But mostly, her speech centered on marijuana. “I want to talk a little bit about weed,” she announced. “We can grow some of the greatest weed in the world here and package it. DC Green!” As she was rolled out of the auditorium in her wheelchair, she shouted, “Don’t smoke weed, eat it!”
“Some of the statements Faith made were not the usual political stump, so those statements were a surprise,” said Geremia.
Next up was Republican-turned-Independent candidate Carol Schwartz. Schwartz has a long history with Wilson, as all three of her children attended the school. She also has a long history with DC education policy. She gave students an overview of her career as a city council member, a consultant to the US Department of Education, and a member of a presidential committee for Title I funds. “I would say you’ve got a real education mayor here,” she said.
The proposals she outlined included creating a Mayor’s Office on Disparity Solutions to close the achievement gap. Schwartz criticized current Mayor Vincent Gray’s school boundaries proposal, saying, “I think drawing Wilson’s boundary along Rock Creek Park is not a good thing…One of the beauties of DCPS is our multiculturalism.”
Independent candidate and Cameroon native Nester Djonkam came to DC 20 years ago, not speaking a word of English. He talked about his journey from a homeless immigrant on the DC streets to a well-educated engineer and mayoral candidate in a speech full of inspirational messages. “I’m here today to inspire you all,” he told students. “Know that if I can make it, you can make it.” He said he wants to be the first African mayor since, “This city is an international city, and deserves to have an international mayor.”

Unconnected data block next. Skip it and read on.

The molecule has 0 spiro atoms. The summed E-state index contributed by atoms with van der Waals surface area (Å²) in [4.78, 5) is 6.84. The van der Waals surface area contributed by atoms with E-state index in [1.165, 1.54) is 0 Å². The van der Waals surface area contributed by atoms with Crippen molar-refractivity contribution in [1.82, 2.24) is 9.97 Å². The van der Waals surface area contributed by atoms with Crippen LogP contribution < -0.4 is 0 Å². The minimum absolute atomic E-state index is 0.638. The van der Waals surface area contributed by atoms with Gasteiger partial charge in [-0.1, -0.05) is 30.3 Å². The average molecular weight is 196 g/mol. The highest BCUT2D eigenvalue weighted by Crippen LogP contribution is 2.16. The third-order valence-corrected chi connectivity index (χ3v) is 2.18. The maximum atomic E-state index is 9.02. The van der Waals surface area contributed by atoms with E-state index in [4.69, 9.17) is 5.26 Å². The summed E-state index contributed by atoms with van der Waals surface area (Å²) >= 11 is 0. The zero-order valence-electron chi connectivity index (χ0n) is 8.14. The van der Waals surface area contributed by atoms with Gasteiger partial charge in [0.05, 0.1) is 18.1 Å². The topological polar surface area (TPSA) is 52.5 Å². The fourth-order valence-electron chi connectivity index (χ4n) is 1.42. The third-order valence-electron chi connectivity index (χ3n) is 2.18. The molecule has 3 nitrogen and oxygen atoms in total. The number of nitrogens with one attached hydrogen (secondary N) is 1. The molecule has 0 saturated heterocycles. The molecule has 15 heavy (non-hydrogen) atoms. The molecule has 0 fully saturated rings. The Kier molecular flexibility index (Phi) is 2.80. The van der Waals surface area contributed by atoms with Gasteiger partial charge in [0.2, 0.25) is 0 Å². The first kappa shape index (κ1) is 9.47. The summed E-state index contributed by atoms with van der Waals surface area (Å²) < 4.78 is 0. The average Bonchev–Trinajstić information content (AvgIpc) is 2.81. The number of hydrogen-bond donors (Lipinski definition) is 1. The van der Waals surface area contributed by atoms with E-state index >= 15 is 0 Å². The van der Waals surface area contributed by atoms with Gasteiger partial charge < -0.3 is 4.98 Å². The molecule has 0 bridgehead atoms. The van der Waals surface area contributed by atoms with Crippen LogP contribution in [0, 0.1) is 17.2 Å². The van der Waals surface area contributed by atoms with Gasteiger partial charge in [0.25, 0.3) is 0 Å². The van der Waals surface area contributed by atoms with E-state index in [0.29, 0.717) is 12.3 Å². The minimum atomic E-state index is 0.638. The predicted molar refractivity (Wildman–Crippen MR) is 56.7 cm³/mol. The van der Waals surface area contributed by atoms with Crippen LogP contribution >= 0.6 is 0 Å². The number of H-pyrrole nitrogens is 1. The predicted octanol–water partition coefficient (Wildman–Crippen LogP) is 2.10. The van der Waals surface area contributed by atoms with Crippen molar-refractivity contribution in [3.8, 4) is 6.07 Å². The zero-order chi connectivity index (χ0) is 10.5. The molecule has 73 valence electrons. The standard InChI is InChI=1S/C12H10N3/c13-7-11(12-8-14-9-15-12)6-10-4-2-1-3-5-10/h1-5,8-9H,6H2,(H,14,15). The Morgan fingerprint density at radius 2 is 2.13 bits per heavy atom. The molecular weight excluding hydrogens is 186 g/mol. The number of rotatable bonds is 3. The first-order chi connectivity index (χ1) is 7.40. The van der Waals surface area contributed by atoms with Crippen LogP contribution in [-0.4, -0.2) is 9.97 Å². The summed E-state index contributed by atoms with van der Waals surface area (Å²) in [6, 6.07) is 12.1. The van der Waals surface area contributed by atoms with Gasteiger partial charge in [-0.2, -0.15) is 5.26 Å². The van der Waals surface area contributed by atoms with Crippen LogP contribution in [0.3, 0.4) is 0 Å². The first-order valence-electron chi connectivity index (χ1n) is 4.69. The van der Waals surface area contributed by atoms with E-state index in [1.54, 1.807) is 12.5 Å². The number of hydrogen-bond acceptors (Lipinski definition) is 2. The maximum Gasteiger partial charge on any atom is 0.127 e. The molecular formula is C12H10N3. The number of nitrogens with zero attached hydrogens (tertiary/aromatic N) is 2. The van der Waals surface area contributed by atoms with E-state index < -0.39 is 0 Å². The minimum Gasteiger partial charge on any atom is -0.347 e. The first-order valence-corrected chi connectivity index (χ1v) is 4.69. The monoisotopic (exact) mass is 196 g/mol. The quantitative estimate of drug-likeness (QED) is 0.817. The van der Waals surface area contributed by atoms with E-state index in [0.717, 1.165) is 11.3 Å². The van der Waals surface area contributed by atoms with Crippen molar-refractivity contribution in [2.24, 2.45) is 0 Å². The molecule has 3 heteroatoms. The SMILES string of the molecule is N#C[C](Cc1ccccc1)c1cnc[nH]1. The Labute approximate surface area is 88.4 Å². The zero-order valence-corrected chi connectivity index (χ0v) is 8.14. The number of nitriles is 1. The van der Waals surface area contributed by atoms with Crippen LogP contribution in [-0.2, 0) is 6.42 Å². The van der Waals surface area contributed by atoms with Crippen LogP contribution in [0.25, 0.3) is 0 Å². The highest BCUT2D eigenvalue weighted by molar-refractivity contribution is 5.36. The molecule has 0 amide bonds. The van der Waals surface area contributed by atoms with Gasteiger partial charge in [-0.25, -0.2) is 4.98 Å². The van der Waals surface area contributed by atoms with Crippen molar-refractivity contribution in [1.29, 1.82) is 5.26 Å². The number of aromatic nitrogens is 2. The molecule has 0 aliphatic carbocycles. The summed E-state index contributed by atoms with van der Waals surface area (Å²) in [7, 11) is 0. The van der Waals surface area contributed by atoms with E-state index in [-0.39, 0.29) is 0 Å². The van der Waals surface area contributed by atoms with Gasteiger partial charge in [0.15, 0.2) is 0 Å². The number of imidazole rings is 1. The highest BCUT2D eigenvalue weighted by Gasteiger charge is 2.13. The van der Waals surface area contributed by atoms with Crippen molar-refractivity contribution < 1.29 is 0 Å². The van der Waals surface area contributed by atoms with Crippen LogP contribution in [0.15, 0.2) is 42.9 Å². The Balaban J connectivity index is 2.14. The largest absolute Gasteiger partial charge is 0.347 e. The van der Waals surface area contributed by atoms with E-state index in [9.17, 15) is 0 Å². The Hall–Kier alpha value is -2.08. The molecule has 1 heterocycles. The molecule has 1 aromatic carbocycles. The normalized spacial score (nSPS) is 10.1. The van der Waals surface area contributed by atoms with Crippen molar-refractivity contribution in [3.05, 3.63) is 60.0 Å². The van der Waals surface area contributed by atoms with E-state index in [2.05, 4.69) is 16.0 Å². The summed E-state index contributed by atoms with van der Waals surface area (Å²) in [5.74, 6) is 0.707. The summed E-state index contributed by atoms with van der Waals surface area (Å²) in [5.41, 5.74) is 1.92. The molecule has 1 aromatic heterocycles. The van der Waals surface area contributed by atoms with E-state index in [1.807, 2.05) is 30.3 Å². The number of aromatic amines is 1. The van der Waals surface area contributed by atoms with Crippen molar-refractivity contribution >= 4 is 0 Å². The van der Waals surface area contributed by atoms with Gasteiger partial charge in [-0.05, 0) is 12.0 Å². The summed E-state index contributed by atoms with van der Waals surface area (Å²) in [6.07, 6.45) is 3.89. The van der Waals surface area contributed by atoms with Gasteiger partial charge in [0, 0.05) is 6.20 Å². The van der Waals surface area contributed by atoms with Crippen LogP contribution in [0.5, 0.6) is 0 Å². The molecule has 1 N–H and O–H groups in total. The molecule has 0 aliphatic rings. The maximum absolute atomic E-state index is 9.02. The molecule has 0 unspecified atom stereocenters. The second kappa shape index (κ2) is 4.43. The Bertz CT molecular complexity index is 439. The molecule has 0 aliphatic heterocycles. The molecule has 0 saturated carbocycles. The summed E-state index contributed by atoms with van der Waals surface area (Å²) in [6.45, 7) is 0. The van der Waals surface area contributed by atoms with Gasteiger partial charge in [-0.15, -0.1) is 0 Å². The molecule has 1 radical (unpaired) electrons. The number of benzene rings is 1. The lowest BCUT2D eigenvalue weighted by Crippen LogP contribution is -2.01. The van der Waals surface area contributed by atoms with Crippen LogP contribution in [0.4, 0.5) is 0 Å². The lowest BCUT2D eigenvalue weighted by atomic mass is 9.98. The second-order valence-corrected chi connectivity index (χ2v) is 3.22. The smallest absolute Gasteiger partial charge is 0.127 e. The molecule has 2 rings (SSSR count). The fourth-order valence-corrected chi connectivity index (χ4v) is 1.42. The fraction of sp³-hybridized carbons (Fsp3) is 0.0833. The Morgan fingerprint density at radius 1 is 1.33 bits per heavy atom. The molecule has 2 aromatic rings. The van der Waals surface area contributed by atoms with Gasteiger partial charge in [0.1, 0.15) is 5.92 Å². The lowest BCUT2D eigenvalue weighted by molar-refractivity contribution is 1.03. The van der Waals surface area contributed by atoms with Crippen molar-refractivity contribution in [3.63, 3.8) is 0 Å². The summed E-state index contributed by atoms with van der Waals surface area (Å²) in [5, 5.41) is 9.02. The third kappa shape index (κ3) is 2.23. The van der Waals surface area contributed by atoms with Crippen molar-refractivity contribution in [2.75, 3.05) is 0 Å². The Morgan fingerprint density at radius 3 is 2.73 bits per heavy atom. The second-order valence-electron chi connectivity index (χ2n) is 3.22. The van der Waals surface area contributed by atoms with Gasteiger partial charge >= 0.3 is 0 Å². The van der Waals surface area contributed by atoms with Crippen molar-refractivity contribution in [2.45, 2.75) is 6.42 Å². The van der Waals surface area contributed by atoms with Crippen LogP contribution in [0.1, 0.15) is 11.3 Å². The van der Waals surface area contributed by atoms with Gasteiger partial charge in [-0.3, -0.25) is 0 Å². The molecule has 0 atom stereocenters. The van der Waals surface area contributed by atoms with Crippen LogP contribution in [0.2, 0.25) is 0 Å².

Independent councilmember David Catania is ranked second, behind Bowser, in recent polls. “I’m running for mayor because I think our city can do better,” he said. He focused his speech on outlining his record on the DC Council, since he believes a good record is important to securing the public’s trust. He identified his main priority as closing the city’s achievement gap, and also discussed his proposals to expand the DC economy and improve public schools. “I want to make sure that in every corner of the city, people are treated the same,” he said. He told students, “I’m running for mayor to make sure the future is secured for you.”
After hearing all the candidates speak, Geremia commented that while candidates took this event very seriously, nothing new was said. However, from the standpoint of student engagement, the forum was a success.
“It’s important for our youth to be more involved in politics, and I hope that today’s forum was towards less political apathy,” Li said. Many attendees were seniors taking DC History classes. Some are 18, and are eligible to vote in the November 4 election.
“I think Wilson students are as engaged in the mayoral race as well as they can be,” said social studies teacher Michele Bollinger. However, she still thinks there is a disconnect between politicians and youth. “Sometimes it seems like our society tells young people how important they are, but yet does not listen to them closely enough to genuinely advocate on their behalf – or better yet, encourage them to become political actors in their own right,” she said.
Geremia thinks the forum was a step in the right direction. “We hope today’s forum will instill a sense of civic engagement and duty for the rest of our students’ lives,” he said.